Thursday, July 05, 2007

All (not) aboard

Normally, the Tories fall over themselves to worship at the altar of private enterprise. There has been one business that has felt deservedly hard done to by the current Regressive Partnership - bus operators.

One of the first acts of the Whitless crew was to suspend the bus lanes on the Tyburn Road (a suspension that has lasted three years and counting), which resulted in a drop in bus punctuality of 15% and a reduction in use of 11%.

Richard Bowker is the chief exec of National Express (and Travel West Midlands) and he's promised a coach station of which Birmingham can be proud, rather than the current monstrosity disfiguring Digbeth, illustrating the brutalist architecture of the 1960s, not the modernity of the new millennium. He's promised an investment in new buses and coaches to attract more passengers. More than that, he's promised a significant reduction in carbon emissions if roads can be redesigned to help buses travel a little faster:
'You can't get rid of half the cars and replace all the roads with bus lanes, but we do need more bus lanes as part of the solution. If we can have a practical decision about more bus lanes we will invest in more and better vehicles.... If we could increase the average speed of our buses by six kilometres per hour we can reduce the amount of carbon they emit by 20 per cent.'
So come on Len, sort it out! Let's see if 'vote blue, go green' really means anything or if it is just another example of Tory policy-free spin. Not only would our bus users be grateful, but so would the planet.

Sadly, I think I know the answer already.


George Calthorpe said...

So Mr Bowker is promising more investment if he is given more bus lanes, is he? Well, as an ex-bus user myself, he can have as many new buses and as many bus lanes he wants, but it still won't persuade me to resume the daily commute on public transport.

You leave out the vital disincentive PH...ASB. Our buses are graffiti-ridden, drug infested, at times violent, hell holes!

Who on earth wants to go to work sitting next to some yob imposing his/her music on you? Who wants travel on a mode of transport where the new smoking legislation is not enforced?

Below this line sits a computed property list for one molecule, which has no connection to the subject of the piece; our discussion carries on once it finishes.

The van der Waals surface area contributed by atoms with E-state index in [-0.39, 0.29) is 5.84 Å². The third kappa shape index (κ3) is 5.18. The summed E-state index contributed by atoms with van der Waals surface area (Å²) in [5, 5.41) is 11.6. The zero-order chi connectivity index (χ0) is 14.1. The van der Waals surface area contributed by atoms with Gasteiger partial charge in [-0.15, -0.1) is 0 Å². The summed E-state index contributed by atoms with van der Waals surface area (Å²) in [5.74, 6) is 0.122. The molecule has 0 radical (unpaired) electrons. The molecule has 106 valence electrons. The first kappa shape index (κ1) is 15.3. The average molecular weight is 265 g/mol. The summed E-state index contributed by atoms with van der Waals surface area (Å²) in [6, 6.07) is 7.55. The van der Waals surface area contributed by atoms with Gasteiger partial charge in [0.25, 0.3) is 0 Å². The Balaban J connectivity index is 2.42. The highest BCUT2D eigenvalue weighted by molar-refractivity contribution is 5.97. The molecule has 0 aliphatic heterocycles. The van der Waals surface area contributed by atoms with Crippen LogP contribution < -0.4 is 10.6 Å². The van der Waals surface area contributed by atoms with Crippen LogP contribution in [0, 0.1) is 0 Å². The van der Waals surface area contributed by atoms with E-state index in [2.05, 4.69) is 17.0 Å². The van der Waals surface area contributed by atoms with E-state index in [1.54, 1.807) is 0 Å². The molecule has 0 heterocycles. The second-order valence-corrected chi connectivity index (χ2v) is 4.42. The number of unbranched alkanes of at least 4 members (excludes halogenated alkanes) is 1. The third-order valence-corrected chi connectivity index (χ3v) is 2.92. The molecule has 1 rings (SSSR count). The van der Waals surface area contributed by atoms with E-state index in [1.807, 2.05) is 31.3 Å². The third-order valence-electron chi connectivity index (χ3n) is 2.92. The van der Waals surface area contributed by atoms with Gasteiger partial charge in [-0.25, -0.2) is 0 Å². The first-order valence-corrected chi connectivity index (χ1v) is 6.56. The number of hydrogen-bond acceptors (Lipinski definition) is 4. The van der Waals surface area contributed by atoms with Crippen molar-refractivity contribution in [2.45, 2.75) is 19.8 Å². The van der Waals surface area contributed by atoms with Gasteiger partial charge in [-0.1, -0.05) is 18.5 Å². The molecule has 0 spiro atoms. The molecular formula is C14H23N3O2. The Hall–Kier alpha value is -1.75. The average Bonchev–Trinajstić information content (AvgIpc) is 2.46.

Who wants to take their life in their hands being conveyed by a new breed of boy racer bus driver, throwing you for pillar to post?

Of course it was easy for you to blame Len Gregory, comes with the territory I suppose. Nevertheless, you have acknowledge PH that at present buses are not pleasant things. Not even a 1980's Red Ken/Sheffield/Birmingham style "fairs fare" policy is going to get civilised people back on the bus.

I feel enormously sorry for some of our fellow citizens who for reasons of limited income are forced to travel on these disgusting things.

PH, I am sure we agree that greater bus use is essential to combat worsening congestion in Birmingham, but we've got come down hard on ASB on buses first.

Andy Howell said...

Over the years National Express (Travel Express) have promised us an awful lot of things that haven't transpired.

While I'm sympathetic to the aims of the post, as a bus user, I must point out that buses are less well maintained these days, and much of the stock is now very old. Drivers are becoming increasingly un-courteous - probably because of their route timetables, etc.

As for the bus station, dream on ......

JRD168 said...

We need some more trams but guess who ballsed that up with a pointless investigation into an impossible underground network?

Andy Howell said...

I've never understood the Underground thing. Albert was always very keen on it.

It is certainly true that Birmingham is the only city - in Europe - that doesn't have a modern, rapid, transport system. And many have undergrounds. But it simply is not going to happen here.

We now have major problems getting into the city, not least, from the Worcestershire direction. Something needs to happen along the Hagley Road Corridor and in the north as well. But even if we have a commitment tomorrow, how many years away are we?

Still, I'm happy living nearer the city centre and am hoping to move even closer yet. I'm always mystified why reasonably well paid people - including public sector people such as Head Teachers, Doctors, etc. chose such a crap work/life balance arrangement by living so far out.

I suppose one good thing about the transport chaos is that people will begin to appreciate the real, personal, benefits of living a more sustainable lifestyle

Anonymous said...

bus lanes only help reduce the amount of pollution when people use them rather than cars. This is because if there is a two lane road an you take one lane for a bus (which travels regardless of people being on the bus) then you have two lanes of traffic using one lane. This means that the traffic is going slower and has to stop start more frequently. This causes greater levels of pollution to be released. This is because braking and accelerating are far more polluting than crusing at one speed.
So unless you actually get that one lane of traffic to get on the bus when you introduce a bus lane then you actually are making more pollution.
Indeed if those people did use a bus then you wouldnt need a bus lane as there is already less traffic and so buses wouldnt be delayed.
In fact you will find that the tyburn lane is now rarely stuck with traffic and so rarely do cars have to brake and accelerate.
Finally introducing bus lanes will not get people back onto buses untill they become cleaner, safer and cheaper.